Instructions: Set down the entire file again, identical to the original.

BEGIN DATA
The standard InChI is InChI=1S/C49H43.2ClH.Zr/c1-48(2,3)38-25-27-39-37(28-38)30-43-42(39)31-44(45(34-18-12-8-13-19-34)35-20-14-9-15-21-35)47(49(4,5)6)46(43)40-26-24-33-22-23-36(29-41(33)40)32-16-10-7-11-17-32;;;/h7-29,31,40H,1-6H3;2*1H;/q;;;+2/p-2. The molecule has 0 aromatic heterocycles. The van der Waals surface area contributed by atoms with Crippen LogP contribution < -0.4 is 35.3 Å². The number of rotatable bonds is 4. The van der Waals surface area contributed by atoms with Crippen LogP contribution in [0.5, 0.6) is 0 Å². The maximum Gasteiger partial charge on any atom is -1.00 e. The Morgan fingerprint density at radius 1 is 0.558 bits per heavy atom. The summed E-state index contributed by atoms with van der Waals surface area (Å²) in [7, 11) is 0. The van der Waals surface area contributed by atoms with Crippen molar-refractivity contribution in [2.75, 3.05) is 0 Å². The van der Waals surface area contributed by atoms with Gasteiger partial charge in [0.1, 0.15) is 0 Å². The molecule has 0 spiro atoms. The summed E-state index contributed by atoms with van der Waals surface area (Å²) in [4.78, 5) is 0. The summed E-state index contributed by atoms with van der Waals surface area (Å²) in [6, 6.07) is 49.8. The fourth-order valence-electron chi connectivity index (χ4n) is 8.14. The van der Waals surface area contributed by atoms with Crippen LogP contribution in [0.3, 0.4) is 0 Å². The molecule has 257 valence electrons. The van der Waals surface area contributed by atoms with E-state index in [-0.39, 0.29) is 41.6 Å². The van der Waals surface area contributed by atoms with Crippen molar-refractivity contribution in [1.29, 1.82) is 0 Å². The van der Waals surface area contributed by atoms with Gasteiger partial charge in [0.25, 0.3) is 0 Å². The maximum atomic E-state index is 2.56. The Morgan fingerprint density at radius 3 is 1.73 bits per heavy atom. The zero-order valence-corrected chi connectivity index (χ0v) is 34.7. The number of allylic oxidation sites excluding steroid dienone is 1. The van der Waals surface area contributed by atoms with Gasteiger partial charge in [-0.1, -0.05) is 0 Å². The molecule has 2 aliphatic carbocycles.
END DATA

The standard InChI is InChI=1S/C49H43.2ClH.Zr/c1-48(2,3)38-25-27-39-37(28-38)30-43-42(39)31-44(45(34-18-12-8-13-19-34)35-20-14-9-15-21-35)47(49(4,5)6)46(43)40-26-24-33-22-23-36(29-41(33)40)32-16-10-7-11-17-32;;;/h7-29,31,40H,1-6H3;2*1H;/q;;;+2/p-2. The molecule has 0 aromatic heterocycles. The van der Waals surface area contributed by atoms with Crippen LogP contribution < -0.4 is 35.3 Å². The number of rotatable bonds is 4. The van der Waals surface area contributed by atoms with Crippen LogP contribution in [0.5, 0.6) is 0 Å². The maximum Gasteiger partial charge on any atom is -1.00 e. The Morgan fingerprint density at radius 1 is 0.558 bits per heavy atom. The summed E-state index contributed by atoms with van der Waals surface area (Å²) in [7, 11) is 0. The van der Waals surface area contributed by atoms with Crippen molar-refractivity contribution in [2.75, 3.05) is 0 Å². The van der Waals surface area contributed by atoms with Gasteiger partial charge in [0.1, 0.15) is 0 Å². The molecule has 0 spiro atoms. The summed E-state index contributed by atoms with van der Waals surface area (Å²) in [4.78, 5) is 0. The summed E-state index contributed by atoms with van der Waals surface area (Å²) in [6, 6.07) is 49.8. The fourth-order valence-electron chi connectivity index (χ4n) is 8.14. The van der Waals surface area contributed by atoms with Crippen LogP contribution in [0.3, 0.4) is 0 Å². The molecule has 257 valence electrons. The van der Waals surface area contributed by atoms with E-state index in [-0.39, 0.29) is 41.6 Å². The van der Waals surface area contributed by atoms with Crippen molar-refractivity contribution in [1.29, 1.82) is 0 Å². The van der Waals surface area contributed by atoms with Gasteiger partial charge in [0.25, 0.3) is 0 Å². The maximum atomic E-state index is 2.56. The Morgan fingerprint density at radius 3 is 1.73 bits per heavy atom. The zero-order valence-corrected chi connectivity index (χ0v) is 34.7. The number of allylic oxidation sites excluding steroid dienone is 1. The van der Waals surface area contributed by atoms with Gasteiger partial charge in [-0.1, -0.05) is 0 Å². The molecule has 2 aliphatic carbocycles.